The New York Times reports: Out of security concerns, the Baghdad government, which is Shiite-led, has long restricted the movement of people between the capital and Sunni-dominated Anbar, almost as if the two areas were separate countries. For some agencies, it can be difficult and time-consuming to receive permission from the Iraqi government to travel across the bridge and deliver aid.
In some instances, aid agencies have turned to a powerful Shiite militia, Kataib Hezbollah, which is controlled by Iran and in charge of an important checkpoint in Anbar, to get aid to the displaced.
Also, as the offensive for Falluja unfolded, the Iraqi authorities were eager to facilitate access for journalists to the front lines, but have not allowed them to travel to areas to see displaced civilians.
It was only because of an invitation to join a local aid agency’s convoy on Sunday that a reporting team from The New York Times was able to visit the camps for civilians fleeing the violence around Falluja.
The government-controlled areas of western Anbar Province, a Sunni-dominated region that has been a heartland for the Islamic State, have become vast wastelands of human suffering.
Bare-bones tent cities are sprouting up all over, providing little more than basic shelter and some, but not nearly enough, food, water and medicine. The heat is terrible, always well above 100 Fahrenheit during the day, and most tents do not have fans or the electricity to run them.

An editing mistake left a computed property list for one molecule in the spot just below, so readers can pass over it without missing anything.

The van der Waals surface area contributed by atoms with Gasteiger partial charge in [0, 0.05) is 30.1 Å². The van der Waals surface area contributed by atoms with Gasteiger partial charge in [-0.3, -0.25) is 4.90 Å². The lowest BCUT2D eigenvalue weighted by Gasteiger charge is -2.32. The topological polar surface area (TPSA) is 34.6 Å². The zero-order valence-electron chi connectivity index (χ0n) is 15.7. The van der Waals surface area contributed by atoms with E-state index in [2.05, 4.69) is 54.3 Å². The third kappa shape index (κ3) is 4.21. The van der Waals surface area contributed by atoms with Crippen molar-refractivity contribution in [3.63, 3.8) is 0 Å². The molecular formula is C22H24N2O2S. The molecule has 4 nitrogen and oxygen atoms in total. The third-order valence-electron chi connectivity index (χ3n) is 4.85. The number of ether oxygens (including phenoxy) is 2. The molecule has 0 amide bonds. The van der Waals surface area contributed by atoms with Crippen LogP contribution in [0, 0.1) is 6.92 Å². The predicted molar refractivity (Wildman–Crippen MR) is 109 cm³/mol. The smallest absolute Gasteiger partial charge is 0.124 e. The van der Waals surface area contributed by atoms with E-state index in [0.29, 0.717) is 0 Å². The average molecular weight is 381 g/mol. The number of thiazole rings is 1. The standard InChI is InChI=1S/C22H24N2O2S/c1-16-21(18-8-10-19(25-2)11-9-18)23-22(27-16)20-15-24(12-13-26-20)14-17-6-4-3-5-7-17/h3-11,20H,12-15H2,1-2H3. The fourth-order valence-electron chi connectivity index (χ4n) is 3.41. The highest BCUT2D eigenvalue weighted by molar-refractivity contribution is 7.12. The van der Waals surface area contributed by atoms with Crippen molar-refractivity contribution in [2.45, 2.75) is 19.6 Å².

When Iraqi forces reached his town of Saqlawiya, north of Falluja, last week, Hatem Shukur waved a white flag to catch their attention. In an interview, he said he and his family had been given cold water, watermelon, apples and bananas — delights after months of being under siege.
“But now we are facing another problem,” Mr. Shukur, 58, said. “Can you imagine your family living here in this heat?”
He waved his arm around the space where he and his family live, a small square of concrete floor, a metal frame and plastic sheeting for walls. On the floor, lying on a blanket, was his 8-month-old granddaughter, Rawan, flies buzzing around her as she slept.
Aid workers expressed frustration at their inability to meet the basic needs of civilians caught up in the war — there is not even enough fresh drinking water in the camps, officials said. There is always this question: Why is there always so much more money for military operations than for water and food for the civilians uprooted by them? [Continue reading…]